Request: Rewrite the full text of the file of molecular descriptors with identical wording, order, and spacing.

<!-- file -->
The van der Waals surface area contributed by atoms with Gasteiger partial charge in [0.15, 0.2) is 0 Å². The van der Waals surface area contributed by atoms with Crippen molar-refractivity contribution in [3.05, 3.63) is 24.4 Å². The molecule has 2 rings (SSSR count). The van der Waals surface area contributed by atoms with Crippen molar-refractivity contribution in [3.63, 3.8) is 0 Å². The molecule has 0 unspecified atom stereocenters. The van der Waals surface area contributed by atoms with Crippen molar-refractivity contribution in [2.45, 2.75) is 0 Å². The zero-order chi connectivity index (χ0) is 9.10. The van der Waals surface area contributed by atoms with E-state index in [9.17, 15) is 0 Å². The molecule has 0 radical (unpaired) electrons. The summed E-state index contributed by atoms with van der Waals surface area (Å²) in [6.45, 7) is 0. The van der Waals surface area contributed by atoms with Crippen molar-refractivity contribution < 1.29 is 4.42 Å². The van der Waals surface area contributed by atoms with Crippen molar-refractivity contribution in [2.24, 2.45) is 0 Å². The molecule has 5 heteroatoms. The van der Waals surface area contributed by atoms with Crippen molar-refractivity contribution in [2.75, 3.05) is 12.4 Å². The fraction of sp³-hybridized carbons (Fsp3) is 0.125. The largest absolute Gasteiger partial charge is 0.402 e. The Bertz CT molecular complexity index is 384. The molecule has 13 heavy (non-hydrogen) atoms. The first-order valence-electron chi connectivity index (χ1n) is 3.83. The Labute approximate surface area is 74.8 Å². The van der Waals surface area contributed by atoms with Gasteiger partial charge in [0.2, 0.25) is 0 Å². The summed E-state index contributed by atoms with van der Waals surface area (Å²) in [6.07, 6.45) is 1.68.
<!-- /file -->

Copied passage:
The van der Waals surface area contributed by atoms with Gasteiger partial charge in [0.15, 0.2) is 0 Å². The van der Waals surface area contributed by atoms with Crippen molar-refractivity contribution in [3.05, 3.63) is 24.4 Å². The molecule has 2 rings (SSSR count). The van der Waals surface area contributed by atoms with Crippen molar-refractivity contribution in [3.63, 3.8) is 0 Å². The molecule has 0 unspecified atom stereocenters. The van der Waals surface area contributed by atoms with Crippen molar-refractivity contribution in [2.45, 2.75) is 0 Å². The zero-order chi connectivity index (χ0) is 9.10. The van der Waals surface area contributed by atoms with E-state index in [9.17, 15) is 0 Å². The molecule has 0 radical (unpaired) electrons. The summed E-state index contributed by atoms with van der Waals surface area (Å²) in [6.45, 7) is 0. The van der Waals surface area contributed by atoms with Crippen molar-refractivity contribution < 1.29 is 4.42 Å². The van der Waals surface area contributed by atoms with Crippen molar-refractivity contribution in [2.24, 2.45) is 0 Å². The molecule has 5 heteroatoms. The van der Waals surface area contributed by atoms with Crippen molar-refractivity contribution in [2.75, 3.05) is 12.4 Å². The fraction of sp³-hybridized carbons (Fsp3) is 0.125. The largest absolute Gasteiger partial charge is 0.402 e. The Bertz CT molecular complexity index is 384. The molecule has 13 heavy (non-hydrogen) atoms. The first-order valence-electron chi connectivity index (χ1n) is 3.83. The Labute approximate surface area is 74.8 Å². The van der Waals surface area contributed by atoms with Gasteiger partial charge in [0.2, 0.25) is 0 Å². The summed E-state index contributed by atoms with van der Waals surface area (Å²) in [6.07, 6.45) is 1.68.